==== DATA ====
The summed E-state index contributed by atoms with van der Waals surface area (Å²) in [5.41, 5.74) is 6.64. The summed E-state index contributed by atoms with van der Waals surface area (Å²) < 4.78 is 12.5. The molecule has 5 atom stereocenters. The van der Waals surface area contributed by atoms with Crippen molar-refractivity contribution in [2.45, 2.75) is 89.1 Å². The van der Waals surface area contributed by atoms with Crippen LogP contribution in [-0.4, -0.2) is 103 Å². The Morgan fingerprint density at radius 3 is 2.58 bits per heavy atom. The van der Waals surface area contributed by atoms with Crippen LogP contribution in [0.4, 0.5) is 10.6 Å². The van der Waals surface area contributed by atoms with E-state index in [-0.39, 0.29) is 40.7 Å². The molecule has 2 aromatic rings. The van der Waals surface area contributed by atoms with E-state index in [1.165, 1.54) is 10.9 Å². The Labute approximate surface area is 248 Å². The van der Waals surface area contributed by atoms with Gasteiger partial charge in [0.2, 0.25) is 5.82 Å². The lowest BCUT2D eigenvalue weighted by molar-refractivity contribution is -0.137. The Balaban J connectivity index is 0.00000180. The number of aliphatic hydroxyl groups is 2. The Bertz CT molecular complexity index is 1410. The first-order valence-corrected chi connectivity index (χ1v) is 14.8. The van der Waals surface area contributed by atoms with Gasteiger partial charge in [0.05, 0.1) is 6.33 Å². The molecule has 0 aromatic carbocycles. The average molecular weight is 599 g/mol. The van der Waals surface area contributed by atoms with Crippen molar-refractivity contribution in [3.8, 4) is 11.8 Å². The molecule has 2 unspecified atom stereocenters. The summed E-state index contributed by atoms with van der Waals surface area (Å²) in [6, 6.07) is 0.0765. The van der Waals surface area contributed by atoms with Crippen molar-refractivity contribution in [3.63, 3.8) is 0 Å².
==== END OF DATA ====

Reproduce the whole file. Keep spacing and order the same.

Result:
The summed E-state index contributed by atoms with van der Waals surface area (Å²) in [5.41, 5.74) is 6.64. The summed E-state index contributed by atoms with van der Waals surface area (Å²) < 4.78 is 12.5. The molecule has 5 atom stereocenters. The van der Waals surface area contributed by atoms with Crippen molar-refractivity contribution in [2.45, 2.75) is 89.1 Å². The van der Waals surface area contributed by atoms with Crippen LogP contribution in [-0.4, -0.2) is 103 Å². The Morgan fingerprint density at radius 3 is 2.58 bits per heavy atom. The van der Waals surface area contributed by atoms with Crippen LogP contribution in [0.4, 0.5) is 10.6 Å². The van der Waals surface area contributed by atoms with E-state index in [-0.39, 0.29) is 40.7 Å². The molecule has 2 aromatic rings. The van der Waals surface area contributed by atoms with E-state index in [1.165, 1.54) is 10.9 Å². The Labute approximate surface area is 248 Å². The van der Waals surface area contributed by atoms with Gasteiger partial charge in [0.2, 0.25) is 5.82 Å². The lowest BCUT2D eigenvalue weighted by molar-refractivity contribution is -0.137. The Balaban J connectivity index is 0.00000180. The number of aliphatic hydroxyl groups is 2. The Bertz CT molecular complexity index is 1410. The first-order valence-corrected chi connectivity index (χ1v) is 14.8. The van der Waals surface area contributed by atoms with Gasteiger partial charge in [0.05, 0.1) is 6.33 Å². The molecule has 0 aromatic carbocycles. The average molecular weight is 599 g/mol. The van der Waals surface area contributed by atoms with Crippen molar-refractivity contribution in [3.8, 4) is 11.8 Å². The molecule has 2 unspecified atom stereocenters. The summed E-state index contributed by atoms with van der Waals surface area (Å²) in [6, 6.07) is 0.0765. The van der Waals surface area contributed by atoms with Crippen molar-refractivity contribution in [3.63, 3.8) is 0 Å².